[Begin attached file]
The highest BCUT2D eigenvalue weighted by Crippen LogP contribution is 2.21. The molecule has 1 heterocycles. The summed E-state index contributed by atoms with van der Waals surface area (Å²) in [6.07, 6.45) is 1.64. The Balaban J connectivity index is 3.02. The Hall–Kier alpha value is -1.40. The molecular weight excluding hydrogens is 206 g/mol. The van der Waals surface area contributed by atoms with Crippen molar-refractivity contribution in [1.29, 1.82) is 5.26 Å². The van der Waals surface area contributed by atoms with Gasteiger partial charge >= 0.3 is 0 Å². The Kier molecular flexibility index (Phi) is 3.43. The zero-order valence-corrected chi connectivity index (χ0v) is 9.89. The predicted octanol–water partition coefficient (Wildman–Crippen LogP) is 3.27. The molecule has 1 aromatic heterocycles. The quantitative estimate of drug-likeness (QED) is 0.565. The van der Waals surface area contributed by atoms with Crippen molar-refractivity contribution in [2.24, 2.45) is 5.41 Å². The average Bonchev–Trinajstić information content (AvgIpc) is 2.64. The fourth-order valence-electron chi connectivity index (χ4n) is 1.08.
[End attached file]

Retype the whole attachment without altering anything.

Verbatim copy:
The highest BCUT2D eigenvalue weighted by Crippen LogP contribution is 2.21. The molecule has 1 heterocycles. The summed E-state index contributed by atoms with van der Waals surface area (Å²) in [6.07, 6.45) is 1.64. The Balaban J connectivity index is 3.02. The Hall–Kier alpha value is -1.40. The molecular weight excluding hydrogens is 206 g/mol. The van der Waals surface area contributed by atoms with Crippen molar-refractivity contribution in [1.29, 1.82) is 5.26 Å². The van der Waals surface area contributed by atoms with Gasteiger partial charge >= 0.3 is 0 Å². The Kier molecular flexibility index (Phi) is 3.43. The zero-order valence-corrected chi connectivity index (χ0v) is 9.89. The predicted octanol–water partition coefficient (Wildman–Crippen LogP) is 3.27. The molecule has 1 aromatic heterocycles. The quantitative estimate of drug-likeness (QED) is 0.565. The van der Waals surface area contributed by atoms with Crippen molar-refractivity contribution in [2.24, 2.45) is 5.41 Å². The average Bonchev–Trinajstić information content (AvgIpc) is 2.64. The fourth-order valence-electron chi connectivity index (χ4n) is 1.08.